×
x

How to Remove Blood from Carpet

Bloodstains present a notoriously difficult challenge for even the most stalwart stain remover. Left alone, the iron and protein in blood sets quickly into a nasty stain, so acting as soon as possible after the bloodshed is crucial.

Bloodstains present a challenge for most household cleaners.

Things You Will Need

  • Club soda or plain, cold water
  • Clean rags
  • Measuring cup
  • Measuring spoons
  • Household ammonia
  • Mild dish detergent

Bloodstains present a notoriously difficult challenge for even the most stalwart stain remover.  Left alone, the iron and protein in blood sets quickly into a nasty stain, so acting as soon as possible after the bloodshed is crucial.

Plain water and club soda both help to prevent a serious stain from setting, while diluted dish detergent lifts and lightens the stain.  A few simple steps help to minimize and remove the appearance of bloodstains so your future guests won't ask any awkward questions.

  1. Blot up any excess blood remaining on the carpet. Do not rub the stain.
  2. Pour cold water or club soda on the stain. Allow the water or soda to penetrate the carpet, then press a rag gently to the stain. Repeat this process to lift as much of the stain as possible.
  3. Dilute 1 tbsp. of household ammonia in 1 cup of cold water and saturate the stain with the mixture. Blot up with clean rags and repeat.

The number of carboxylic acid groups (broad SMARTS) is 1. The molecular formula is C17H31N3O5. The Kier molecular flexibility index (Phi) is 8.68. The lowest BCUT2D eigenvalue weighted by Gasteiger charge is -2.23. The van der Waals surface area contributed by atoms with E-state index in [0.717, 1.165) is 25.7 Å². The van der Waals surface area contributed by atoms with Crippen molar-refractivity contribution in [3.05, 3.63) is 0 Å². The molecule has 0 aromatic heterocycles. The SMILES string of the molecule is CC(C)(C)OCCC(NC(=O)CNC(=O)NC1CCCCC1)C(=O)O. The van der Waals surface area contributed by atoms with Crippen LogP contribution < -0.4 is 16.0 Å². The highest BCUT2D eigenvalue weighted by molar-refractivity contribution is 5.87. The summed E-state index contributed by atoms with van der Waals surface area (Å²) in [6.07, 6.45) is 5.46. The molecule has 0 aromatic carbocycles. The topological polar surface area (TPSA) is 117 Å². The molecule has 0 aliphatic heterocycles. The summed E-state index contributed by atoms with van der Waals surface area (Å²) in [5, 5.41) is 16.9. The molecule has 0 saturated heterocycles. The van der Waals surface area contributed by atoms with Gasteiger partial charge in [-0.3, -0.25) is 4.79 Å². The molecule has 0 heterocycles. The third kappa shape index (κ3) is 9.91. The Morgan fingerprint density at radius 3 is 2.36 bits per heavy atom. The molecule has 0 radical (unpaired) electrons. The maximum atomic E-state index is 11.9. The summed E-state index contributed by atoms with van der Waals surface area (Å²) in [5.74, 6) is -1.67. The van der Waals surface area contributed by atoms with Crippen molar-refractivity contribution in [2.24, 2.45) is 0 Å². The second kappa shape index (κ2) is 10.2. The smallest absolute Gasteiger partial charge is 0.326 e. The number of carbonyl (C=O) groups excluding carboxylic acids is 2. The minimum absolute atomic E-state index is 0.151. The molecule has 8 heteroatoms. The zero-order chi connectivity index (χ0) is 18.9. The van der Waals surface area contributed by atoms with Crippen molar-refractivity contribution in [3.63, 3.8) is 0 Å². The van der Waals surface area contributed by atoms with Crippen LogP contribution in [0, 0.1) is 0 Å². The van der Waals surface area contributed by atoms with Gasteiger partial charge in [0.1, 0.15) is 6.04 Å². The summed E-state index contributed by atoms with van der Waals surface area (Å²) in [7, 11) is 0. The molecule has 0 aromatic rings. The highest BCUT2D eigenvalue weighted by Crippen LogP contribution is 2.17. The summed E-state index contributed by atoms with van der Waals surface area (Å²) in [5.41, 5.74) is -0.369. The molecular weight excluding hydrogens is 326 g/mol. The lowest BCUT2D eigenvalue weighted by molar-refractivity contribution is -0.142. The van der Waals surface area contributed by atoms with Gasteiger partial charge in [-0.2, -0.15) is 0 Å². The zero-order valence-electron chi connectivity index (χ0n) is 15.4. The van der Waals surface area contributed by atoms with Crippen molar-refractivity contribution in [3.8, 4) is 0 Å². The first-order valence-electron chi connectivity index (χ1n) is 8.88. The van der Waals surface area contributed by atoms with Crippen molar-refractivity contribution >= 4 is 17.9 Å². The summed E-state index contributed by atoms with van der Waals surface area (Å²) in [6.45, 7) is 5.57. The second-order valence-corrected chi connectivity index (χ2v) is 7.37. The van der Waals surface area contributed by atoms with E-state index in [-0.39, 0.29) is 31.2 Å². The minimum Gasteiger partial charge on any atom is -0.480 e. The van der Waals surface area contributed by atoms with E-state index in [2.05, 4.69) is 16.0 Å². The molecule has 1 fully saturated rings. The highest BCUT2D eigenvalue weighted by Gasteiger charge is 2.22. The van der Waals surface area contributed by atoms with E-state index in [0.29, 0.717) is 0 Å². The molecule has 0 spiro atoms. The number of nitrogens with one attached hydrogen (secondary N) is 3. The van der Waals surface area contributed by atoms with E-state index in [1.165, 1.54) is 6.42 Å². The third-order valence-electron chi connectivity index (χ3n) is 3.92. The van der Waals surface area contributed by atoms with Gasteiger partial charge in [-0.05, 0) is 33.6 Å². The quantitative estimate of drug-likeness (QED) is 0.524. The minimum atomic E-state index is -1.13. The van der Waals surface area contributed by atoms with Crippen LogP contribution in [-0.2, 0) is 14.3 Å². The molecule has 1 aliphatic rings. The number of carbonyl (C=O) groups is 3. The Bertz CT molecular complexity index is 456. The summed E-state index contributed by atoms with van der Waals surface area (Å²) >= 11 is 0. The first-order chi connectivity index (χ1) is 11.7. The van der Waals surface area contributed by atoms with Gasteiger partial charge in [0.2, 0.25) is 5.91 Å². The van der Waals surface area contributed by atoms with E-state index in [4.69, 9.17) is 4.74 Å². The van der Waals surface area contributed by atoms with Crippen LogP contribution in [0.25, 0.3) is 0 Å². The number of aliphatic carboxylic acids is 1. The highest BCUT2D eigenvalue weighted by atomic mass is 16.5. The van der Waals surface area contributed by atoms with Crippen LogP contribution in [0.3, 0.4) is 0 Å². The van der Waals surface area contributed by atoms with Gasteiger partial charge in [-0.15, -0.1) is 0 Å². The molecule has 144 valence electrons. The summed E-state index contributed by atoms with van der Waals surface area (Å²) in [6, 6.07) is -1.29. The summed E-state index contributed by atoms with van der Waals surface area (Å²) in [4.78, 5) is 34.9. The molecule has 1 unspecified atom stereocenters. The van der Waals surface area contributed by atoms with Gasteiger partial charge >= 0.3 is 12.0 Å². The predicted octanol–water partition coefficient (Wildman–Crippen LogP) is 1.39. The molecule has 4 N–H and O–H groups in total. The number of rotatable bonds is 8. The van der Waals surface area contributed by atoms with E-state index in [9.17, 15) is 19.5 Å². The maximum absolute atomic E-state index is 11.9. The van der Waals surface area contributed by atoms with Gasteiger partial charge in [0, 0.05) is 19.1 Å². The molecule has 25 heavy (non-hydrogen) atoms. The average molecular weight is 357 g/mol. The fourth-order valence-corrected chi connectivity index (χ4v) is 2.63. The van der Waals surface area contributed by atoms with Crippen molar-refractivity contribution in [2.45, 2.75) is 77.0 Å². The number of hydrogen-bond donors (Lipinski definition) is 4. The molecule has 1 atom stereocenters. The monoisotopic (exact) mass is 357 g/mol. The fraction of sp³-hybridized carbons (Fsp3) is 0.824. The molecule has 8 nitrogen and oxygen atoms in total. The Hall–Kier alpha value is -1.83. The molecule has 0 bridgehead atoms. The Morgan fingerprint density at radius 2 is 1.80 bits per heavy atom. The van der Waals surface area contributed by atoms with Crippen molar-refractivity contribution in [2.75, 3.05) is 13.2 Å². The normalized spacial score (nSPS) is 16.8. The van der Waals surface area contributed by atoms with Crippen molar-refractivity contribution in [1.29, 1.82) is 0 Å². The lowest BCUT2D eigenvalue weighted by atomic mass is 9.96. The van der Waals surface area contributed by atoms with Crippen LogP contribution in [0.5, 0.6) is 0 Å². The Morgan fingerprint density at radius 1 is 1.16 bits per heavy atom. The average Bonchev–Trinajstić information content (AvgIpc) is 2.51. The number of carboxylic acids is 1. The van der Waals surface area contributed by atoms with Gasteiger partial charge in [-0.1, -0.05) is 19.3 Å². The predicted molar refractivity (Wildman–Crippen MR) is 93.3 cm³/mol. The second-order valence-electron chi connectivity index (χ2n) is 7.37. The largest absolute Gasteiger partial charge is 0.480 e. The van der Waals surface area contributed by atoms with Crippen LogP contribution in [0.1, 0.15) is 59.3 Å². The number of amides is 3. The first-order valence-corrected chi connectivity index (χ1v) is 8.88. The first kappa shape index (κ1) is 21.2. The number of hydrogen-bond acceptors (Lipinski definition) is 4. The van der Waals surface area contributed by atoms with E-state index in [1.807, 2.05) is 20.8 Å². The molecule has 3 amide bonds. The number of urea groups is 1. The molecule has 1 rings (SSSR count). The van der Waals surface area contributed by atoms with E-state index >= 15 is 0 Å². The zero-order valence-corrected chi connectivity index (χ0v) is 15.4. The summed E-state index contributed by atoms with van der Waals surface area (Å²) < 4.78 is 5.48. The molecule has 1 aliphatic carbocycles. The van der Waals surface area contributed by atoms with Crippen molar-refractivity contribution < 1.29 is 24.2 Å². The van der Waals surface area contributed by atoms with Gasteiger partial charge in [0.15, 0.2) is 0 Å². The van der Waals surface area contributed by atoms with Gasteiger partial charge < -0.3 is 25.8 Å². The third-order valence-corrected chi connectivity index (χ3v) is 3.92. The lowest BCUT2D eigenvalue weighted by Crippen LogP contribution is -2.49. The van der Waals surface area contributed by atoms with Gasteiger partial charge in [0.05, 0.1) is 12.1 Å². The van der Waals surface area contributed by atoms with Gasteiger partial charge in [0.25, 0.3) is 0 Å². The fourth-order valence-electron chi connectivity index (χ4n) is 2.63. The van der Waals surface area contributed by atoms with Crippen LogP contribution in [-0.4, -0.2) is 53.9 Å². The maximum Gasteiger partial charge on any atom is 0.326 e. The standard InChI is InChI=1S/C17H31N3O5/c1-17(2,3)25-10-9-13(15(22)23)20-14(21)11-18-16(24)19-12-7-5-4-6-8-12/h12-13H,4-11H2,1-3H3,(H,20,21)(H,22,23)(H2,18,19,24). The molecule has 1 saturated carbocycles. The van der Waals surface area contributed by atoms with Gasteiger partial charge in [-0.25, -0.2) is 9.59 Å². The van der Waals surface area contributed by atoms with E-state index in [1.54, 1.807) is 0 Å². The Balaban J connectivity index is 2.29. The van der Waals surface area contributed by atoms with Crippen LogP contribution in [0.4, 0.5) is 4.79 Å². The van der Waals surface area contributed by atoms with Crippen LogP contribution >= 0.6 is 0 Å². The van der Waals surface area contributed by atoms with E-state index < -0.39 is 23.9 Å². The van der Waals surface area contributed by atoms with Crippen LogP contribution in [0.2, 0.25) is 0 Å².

4. Place a small amount of mild dish detergent on your finger and blot onto the stain without rubbing. Rinse the area with cold water and blot up with clean rags to remove any lingering traces of blood.
  5. Tip

    Do not use hot water on a bloodstain; this only assists the stain in setting.

    Warning

    Ammonia fumes are dangerous; please ensure the area is properly ventilated when using ammonia.

Things You Will Need

  • Club soda or plain, cold water
  • Clean rags
  • Measuring cup
  • Measuring spoons
  • Household ammonia
  • Mild dish detergent

Tip

  • Do not use hot water on a bloodstain; this only assists the stain in setting.

Warning

  • Ammonia fumes are dangerous; please ensure the area is properly ventilated when using ammonia.

About the Author

Gwen Wark is a freelance writer working from London, Dublin, and New York. She has been a published writer since 1998 with works appearing in both university and local publications. Her current writing projects include SEO, web copy, print and advertising features. She holds a Bachelor of Arts in English with a minor in history from Rutgers University.

Photo Credits

  • Jupiterimages/Photos.com/Getty Images
  • Jupiterimages/Photos.com/Getty Images